Singapore— POFMA, the Protection from Online Falsehoods and Manipulation Act, otherwise known as the country’s landmark legislation aimed at combating fake news and hate speech, was passed in Parliament late on Wednesday night, May 8.
The Bill passed after over 14 hours of debate from Tuesday to Wednesday, which ended after 10:00 pm on Wednesday.
Among the Members of Parliament, 72 voted for the Bill’s passage. The nine Workers’ Party (WP) MPs and Non-Constituency Members of Parliament (NCMPs) voted against it. The three Nominated Members of Parliament, Professor Walter Theseira, Irene Quay and Anthea Ong, all abstained.
Pritam Singh, the secretary-general of the WP, requested that the MPs’ votes be formally recorded.
The new law gives ministers of the government the authority to command Facebook, Twitter and other such social media sites to put warnings on posts that they have decided are false, or even take these posts down, should they find it necessary.
Should certain acts be deemed as injurious to the country’s interests as well as malicious, those found guilty could be jailed for as long as 10 years, and companies fined as much as S$1 million.
The Government has emphasized that POFMA’s aim is to protect the country from entities that would purposefully spread falsehoods and harm public interest and that posts containing satire, parody, and opinions do not fall under the new law’s purview.
Under POFMA, a false statement is one that is false or misleading, both taken as a whole and partially, standing alone or within its context.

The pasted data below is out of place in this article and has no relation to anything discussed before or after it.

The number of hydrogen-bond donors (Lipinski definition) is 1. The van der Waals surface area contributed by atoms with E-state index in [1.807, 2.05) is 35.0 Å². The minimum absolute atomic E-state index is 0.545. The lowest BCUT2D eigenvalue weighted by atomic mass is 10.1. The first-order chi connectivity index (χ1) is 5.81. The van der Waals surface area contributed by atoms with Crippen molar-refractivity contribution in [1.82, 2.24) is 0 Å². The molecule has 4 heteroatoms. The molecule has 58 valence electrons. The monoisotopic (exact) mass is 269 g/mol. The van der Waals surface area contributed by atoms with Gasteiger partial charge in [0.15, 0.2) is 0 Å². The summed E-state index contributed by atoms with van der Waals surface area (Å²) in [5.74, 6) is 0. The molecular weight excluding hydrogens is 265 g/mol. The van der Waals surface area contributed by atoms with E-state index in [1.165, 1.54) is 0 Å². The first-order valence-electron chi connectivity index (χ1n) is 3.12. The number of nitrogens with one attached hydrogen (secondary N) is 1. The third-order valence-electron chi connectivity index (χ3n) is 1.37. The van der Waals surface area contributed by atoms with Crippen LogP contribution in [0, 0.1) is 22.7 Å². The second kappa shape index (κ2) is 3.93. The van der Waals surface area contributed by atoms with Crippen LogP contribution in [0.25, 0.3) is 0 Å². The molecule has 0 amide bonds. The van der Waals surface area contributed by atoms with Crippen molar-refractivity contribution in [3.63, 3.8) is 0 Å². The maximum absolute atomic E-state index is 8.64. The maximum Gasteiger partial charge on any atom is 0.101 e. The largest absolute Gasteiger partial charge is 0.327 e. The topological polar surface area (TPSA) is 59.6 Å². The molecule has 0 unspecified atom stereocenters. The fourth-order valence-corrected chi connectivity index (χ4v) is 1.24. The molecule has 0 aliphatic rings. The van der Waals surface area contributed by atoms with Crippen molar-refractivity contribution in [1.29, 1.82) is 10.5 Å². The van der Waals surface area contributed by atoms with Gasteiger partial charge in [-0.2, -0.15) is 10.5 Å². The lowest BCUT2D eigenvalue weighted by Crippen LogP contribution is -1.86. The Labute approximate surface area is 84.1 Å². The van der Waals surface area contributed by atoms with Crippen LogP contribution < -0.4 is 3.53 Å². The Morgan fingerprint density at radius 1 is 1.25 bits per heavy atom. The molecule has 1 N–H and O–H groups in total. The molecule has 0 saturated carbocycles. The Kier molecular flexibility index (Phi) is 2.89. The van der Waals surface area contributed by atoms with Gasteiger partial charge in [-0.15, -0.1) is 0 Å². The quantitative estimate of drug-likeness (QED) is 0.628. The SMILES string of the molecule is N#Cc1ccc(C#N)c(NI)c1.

K Shanmugam, the country’s Minister for Law and Home Affairs said that while the court has the final decision on such matters, POFMA is necessary to empower the Government to act immediately in dealing with online falsehoods.
Opposition party WP had been vocal about their objections to POFMA in the two days of the debate, with WP MP Low Thia Khiang saying, “To introduce such a bill is not what the government, which claims to defend democracy and public interest, should do. It is more like the actions of a dictatorial government that will resort to any means to hold on to absolute power.”
He called the new law part of the Government’s aim to solidify what he termed as “absolute power,” reported Yahoo Singapore.
The Nominated MPs, on the other hand, had expressed concerns that the Government would be given powers that are too broad under POFMA, and therefore proposed an independent council to review the Government’s decisions concerning fake news.
Mr Shanmugam answered this concern by saying that a council could add to bureaucracy and that the current structure of the Executive in Parliament could address the NMPs concerns.
Rights groups have also been vocal with their concerns about POFMA. AFP reports Nicholas Bequelin, Amnesty International’s regional director for East and Southeast Asia, as saying that the new law “gives the Singapore authorities unchecked powers to clamp down on online views of which it disapproves.
It criminalizes free speech and allows the government almost unfettered power to censor dissent. It doesn’t even provide any real definition of what is true or false or, even more worrying, ‘misleading.’”
It is the “most far-reaching legislation of its kind to date,” according to the Asia Internet Coalition, a group which includes Facebook, Google, and Twitter.
Mr Shanmugam said that these technology firms cannot be depended upon to self-regulate.
“This is serious business. Tech companies will say many things to try and advocate their position. We have to show them we are fair, but also firm.”/ TISG
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